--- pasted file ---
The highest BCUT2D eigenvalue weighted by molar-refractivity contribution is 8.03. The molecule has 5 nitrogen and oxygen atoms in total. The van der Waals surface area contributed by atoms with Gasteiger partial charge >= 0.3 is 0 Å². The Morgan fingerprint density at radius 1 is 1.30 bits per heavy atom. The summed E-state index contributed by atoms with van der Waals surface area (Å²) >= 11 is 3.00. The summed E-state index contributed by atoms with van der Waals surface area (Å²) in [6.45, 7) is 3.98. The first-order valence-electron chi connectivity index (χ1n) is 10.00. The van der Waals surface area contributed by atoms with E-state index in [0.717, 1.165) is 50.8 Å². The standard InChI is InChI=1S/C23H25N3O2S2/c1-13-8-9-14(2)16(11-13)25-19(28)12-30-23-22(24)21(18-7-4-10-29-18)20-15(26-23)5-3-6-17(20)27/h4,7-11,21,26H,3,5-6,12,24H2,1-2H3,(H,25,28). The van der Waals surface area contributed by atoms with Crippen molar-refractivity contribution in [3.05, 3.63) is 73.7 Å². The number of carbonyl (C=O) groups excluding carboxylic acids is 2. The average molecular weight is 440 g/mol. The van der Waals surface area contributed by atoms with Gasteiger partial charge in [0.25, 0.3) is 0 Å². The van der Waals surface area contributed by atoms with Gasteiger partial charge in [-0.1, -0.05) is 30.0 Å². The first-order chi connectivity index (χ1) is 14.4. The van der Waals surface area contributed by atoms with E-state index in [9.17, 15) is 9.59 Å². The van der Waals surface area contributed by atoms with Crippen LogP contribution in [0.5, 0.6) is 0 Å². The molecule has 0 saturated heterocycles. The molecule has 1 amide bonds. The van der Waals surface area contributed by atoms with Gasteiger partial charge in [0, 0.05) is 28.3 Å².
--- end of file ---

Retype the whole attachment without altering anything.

The highest BCUT2D eigenvalue weighted by molar-refractivity contribution is 8.03. The molecule has 5 nitrogen and oxygen atoms in total. The van der Waals surface area contributed by atoms with Gasteiger partial charge >= 0.3 is 0 Å². The Morgan fingerprint density at radius 1 is 1.30 bits per heavy atom. The summed E-state index contributed by atoms with van der Waals surface area (Å²) >= 11 is 3.00. The summed E-state index contributed by atoms with van der Waals surface area (Å²) in [6.45, 7) is 3.98. The first-order valence-electron chi connectivity index (χ1n) is 10.00. The van der Waals surface area contributed by atoms with E-state index in [0.717, 1.165) is 50.8 Å². The standard InChI is InChI=1S/C23H25N3O2S2/c1-13-8-9-14(2)16(11-13)25-19(28)12-30-23-22(24)21(18-7-4-10-29-18)20-15(26-23)5-3-6-17(20)27/h4,7-11,21,26H,3,5-6,12,24H2,1-2H3,(H,25,28). The van der Waals surface area contributed by atoms with Crippen molar-refractivity contribution in [3.05, 3.63) is 73.7 Å². The number of carbonyl (C=O) groups excluding carboxylic acids is 2. The average molecular weight is 440 g/mol. The van der Waals surface area contributed by atoms with Gasteiger partial charge in [0.25, 0.3) is 0 Å². The van der Waals surface area contributed by atoms with Gasteiger partial charge in [-0.1, -0.05) is 30.0 Å². The first-order chi connectivity index (χ1) is 14.4. The van der Waals surface area contributed by atoms with E-state index in [9.17, 15) is 9.59 Å². The van der Waals surface area contributed by atoms with Crippen LogP contribution in [0.5, 0.6) is 0 Å². The molecule has 0 saturated heterocycles. The molecule has 1 amide bonds. The van der Waals surface area contributed by atoms with Gasteiger partial charge in [0, 0.05) is 28.3 Å².